Nations must address the inadequacy of their retirement income systems in the face of declining birth rates and a rapidly aging population, said the latest annual Melbourne Mercer Global Pension Report.
The eight annual report, the result of a study by Mercer and the Australian Centre for Financial Studies on the adequacy, sustainability and governance of the retirement income systems of 27 countries, said that most countries' life expectancies have increased between seven and 14 years over the last 40 years, with the average expectancy increasing to 78.2 years from 67.7 years.
The annual report includes the Melbourne Mercer Global Pension index, which overall dropped slightly to an average of 58.1 from 60.5, dropping the global index to a C from a C+, or as the report defines the index range of 50-60, a system that “had some good features, but also has major risks and/or shortcomings that should be addressed.”
Of the 25 countries who were part of last year's report — Argentina and Malaysia were new this year — six saw their index value increase while 19 saw their index value drop.
Denmark and the Netherlands' systems again had the highest index values as the best “first class and robust retirement income” systems, with index values of 80.5 and 80.1, respectively with an “A” rating.
The U.S. index value increased slightly to 56.4 from 56.3 the previous year. Among the improvements the report said would need to be made in the U.S. to raise its overall index value would be to increase funding for Social Security, provide incentives for delaying retirement and increasing labor force participation among older workers, and providing access to an institutional retirement plan to workers without an employer-sponsored plan.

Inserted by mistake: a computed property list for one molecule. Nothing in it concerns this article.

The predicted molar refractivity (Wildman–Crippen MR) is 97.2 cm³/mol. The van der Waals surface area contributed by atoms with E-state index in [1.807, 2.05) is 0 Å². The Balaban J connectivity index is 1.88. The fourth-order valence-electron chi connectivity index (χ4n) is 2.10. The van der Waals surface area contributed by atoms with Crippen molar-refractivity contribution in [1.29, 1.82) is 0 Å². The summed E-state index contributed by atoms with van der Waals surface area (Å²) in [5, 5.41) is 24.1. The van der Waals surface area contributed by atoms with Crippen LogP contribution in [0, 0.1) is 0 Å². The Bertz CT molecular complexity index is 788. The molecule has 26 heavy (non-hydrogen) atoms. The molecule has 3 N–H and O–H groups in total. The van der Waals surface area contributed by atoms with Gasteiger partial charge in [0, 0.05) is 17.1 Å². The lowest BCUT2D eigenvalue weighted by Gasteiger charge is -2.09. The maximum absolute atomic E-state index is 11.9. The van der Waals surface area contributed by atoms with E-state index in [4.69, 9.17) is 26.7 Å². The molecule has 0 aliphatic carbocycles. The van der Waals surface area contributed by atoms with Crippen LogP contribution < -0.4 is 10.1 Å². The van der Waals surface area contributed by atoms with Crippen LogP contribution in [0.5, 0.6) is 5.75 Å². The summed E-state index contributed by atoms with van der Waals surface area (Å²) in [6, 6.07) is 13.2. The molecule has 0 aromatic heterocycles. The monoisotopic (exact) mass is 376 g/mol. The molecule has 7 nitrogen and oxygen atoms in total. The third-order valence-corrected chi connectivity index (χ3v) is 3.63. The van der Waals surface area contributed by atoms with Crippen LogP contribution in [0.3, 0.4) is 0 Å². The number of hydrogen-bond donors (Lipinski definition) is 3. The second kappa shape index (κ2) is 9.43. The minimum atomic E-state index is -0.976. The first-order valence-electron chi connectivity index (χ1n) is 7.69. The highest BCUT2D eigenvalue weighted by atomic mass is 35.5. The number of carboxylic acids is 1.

Behind Denmark and the Netherlands, Australia had an index value of 77.9, within the 65-80 range that the report says reflects systems that have a sound structure with some areas for improvement. Also ranked within that range were Finland at 72.9, Sweden at 71.4, Switzerland at 68.6, Singapore at 67, and Canada and Chile, which both had an index value of 66.4.
Among the few countries that saw their index value increase, India's increased the most, to 43.4 in 2016 from 40.3 the previous year due to “a reduction in the net replacement rate,” the report said.
Singapore had the second greatest increase in index value, to 67 in 2016 from 64.7 the previous year, due to “an increase in the level of support provided to the poor,” the report said. South Korea had the third greatest increase, to 46 in 2016 from 43.8 the previous year, due to small increases in all three (adequacy, sustainability, integrity) sub-indexes.
Mexico saw the greatest drop in its index value in 2016 from the previous year, to 44.3 from 52.1 primarily due to “a reduction in the assumed level of support provided to the poor,” the report said.
Switzerland saw the second greatest drop from the previous year, to 68.6 from 74.2, and the U.K. had the third greatest drop, to 60.1 from 65. The report cited a reduction in the net replacement rate as the primary reason for both index value decreases.
Regarding future increases in life expectancy, whatever those are, “without changes to retirement ages and/or eligibility ages for social security and private pensions, there will be increasing pressure on our retirement systems to the detriment of the financial security provided to the older members of our societies,” the report said.